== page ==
The other terms used to describe Capsicum species are derived from their local popular names. For instance, the term “ají” comes from the word “axi” in an extinct Arawak dialect, whereas the term “chilli” is originally from the Nahuartl Aztec dialect, which has been translated into several languages, gaining the variations “chili” and “chile”. The removal of one “l” was an adaptation of the word for American English, while the additional “e” is related to the Hispanic spelling. Some varieties, such as chiltepin (C. annuum var. glabriusculum), also have popular names derived from extinct dialects. Chiltepin comes from the words “chil” and “tepin” of the Nahuartl Aztec dialect. In addition, the term “pepper”, which follows “chili”, is derived from the Sanskrit “pippali”, the same name given to Piper longum (black pepper). The use of “pepper” for either Capsicum and Piper is based on their similar taste properties: the burning feeling.
1.3 The Age of Discovery: Routes for the Dissemination of Peppers
Humans have always sought different ways to season their food and the Indian region was the origin of the spices most widely used today. Some of these spices were known by the Greeks, whereas others were only discovered by Europeans at the time of the Crusades (1096–1291).8,9 We start our journey in the Middle Ages and then travel through one of the most beautiful times in human history: the Renaissance and the discovery of the New World.
After the end of the Crusades, several of the supply chains that had been paved to transport and trade goods to fighting armies enabled commerce between Europe and the Middle East, including faraway countries such as India and China. Crossing the Middle East to reach Europe, the Spice Route (Figure 1.3) brought precious products to the northern countries. With the fall of Constantinople on 29 May 1453, the whole world changed. Several waves of migration of writers, poets, lecturers, musicians and artists left the city to move west. This marked the end of the Middle Ages and led to the Renaissance. Architects, geographers, academics and astronomers brought the finest maps from Africa and Asia to Europe and also technologies from Ancient Greece and the Orient. This brought a new wave of knowledge in the second half of the fifteenth century. As Arabs started controlling the Spice Route, Venice, the centre of European commerce, saw prices soaring and Indian products became much more expensive.10,11 This included the spices sold in macerated, dried and powdered forms, which were indispensable in European cuisine. An alternative route to India was devised: across the ocean.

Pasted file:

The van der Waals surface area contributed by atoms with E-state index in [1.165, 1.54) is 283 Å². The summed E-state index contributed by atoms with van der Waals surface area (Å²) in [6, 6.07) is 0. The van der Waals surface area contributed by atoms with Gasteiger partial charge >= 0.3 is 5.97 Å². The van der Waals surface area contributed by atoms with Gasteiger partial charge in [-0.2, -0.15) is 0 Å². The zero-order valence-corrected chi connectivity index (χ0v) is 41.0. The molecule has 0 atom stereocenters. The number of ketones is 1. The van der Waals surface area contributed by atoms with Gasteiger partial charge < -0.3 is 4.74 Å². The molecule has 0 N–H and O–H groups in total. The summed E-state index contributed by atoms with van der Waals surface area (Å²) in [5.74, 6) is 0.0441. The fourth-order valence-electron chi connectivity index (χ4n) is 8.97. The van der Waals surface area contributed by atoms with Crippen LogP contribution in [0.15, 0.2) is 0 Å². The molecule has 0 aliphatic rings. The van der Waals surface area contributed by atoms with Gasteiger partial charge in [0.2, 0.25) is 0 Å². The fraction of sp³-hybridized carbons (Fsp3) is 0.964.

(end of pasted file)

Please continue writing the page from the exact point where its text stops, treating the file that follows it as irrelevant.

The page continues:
Portugal, facing out to the Atlantic Ocean, became a Kingdom in 1139. At the beginning of the fourteenth century, the nautical sciences in Iberia were superior to any other region of the globe. Portugal began to improve its sailing ships (caravels) and conquered several Atlantic islands, such as the archipelagos of Madeira in 1419 and the Azores in 1427, and the west coast of Africa from 1434, including the Cabo Verde archipelago in 1460.
Launching their ships in pursuit of new sea trade routes was a natural path for the Portuguese and Spanish kingdoms. They had conquered several overseas colonies and were enriched by commerce, achieved through their enhanced navigational knowledge of the Atlantic Ocean and new maps from Africa obtained from Middle Eastern astronomers and geographers. This resulted in the discovery of the Americas by Christopher Columbus in 1492, the maritime route to India bypassing Africa by Vasco da Gama in 1498, and the first circumnavigation of the world by Fernão de Magalhães and Juan Sebastián Elcano in 1522. The new routes to India and the discovery of the Americas and many Indonesian islands enabled the establishment of a strong and exclusive commercial path to the Iberian countries, generating long-lasting empires in Asia and the Americas (Figure 1.3).
In addition to the known Indian, Chinese and Indonesian peppers and cinnamons, many other new products were brought to Europe and spread throughout the world. From the Americas, the world was introduced to maize, avocado, potato, cotton, rubber, chicle, coca, tobacco, peanuts, guarana, açaí fruit, pineapple, blueberry, guava, chilli peppers and other Capsicum species. Portuguese and Spanish navigators also found the known Indian black pepper (P. nigrum) in the tropical Americas, as well as other peppers from the genus Capsicum that were unique to the New World.9,12,13 These species were sent to Europe by the first explorers and were introduced to Spain by Christopher Columbus in 1493. In the same year, an entry from Christopher Columbus’ diaries from his last day in Haiti states: “There is also a lot of axi, which is their pepper, of a kind as precious as pepper, and none of the natives eat anything without it, because they find it very sound. Fifty caravels could be loaded with it each year in Haiti”.
Diego Álvarez Chanca, a doctor onboard the Columbus expedition, shipped the first Capsicum plants to Spain in 1494 with a letter describing their medicinal effects. Chanca's letter also included the following statement: “They use, to season it, a vegetable called aji, which they also employ to give a sharp taste to the fish and such birds as they can catch, of the infinite variety there are in this island, dishes of which they prepare in different ways”.
Peppers from Capsicum genus were taken by the Portuguese from South America to Europe, Africa and Asia and, in 1542, they were cultivated in India, where they were promptly adopted for consumption. In the sixteenth century, a variety of pepper grown in Goa, India was called pernambuco (named after a state in northeastern Brazil), documenting its origin and intensifying the relationship between European populations and indigenous peoples. The cultivation of this pepper was later recorded in China in 1700.8,9,14,15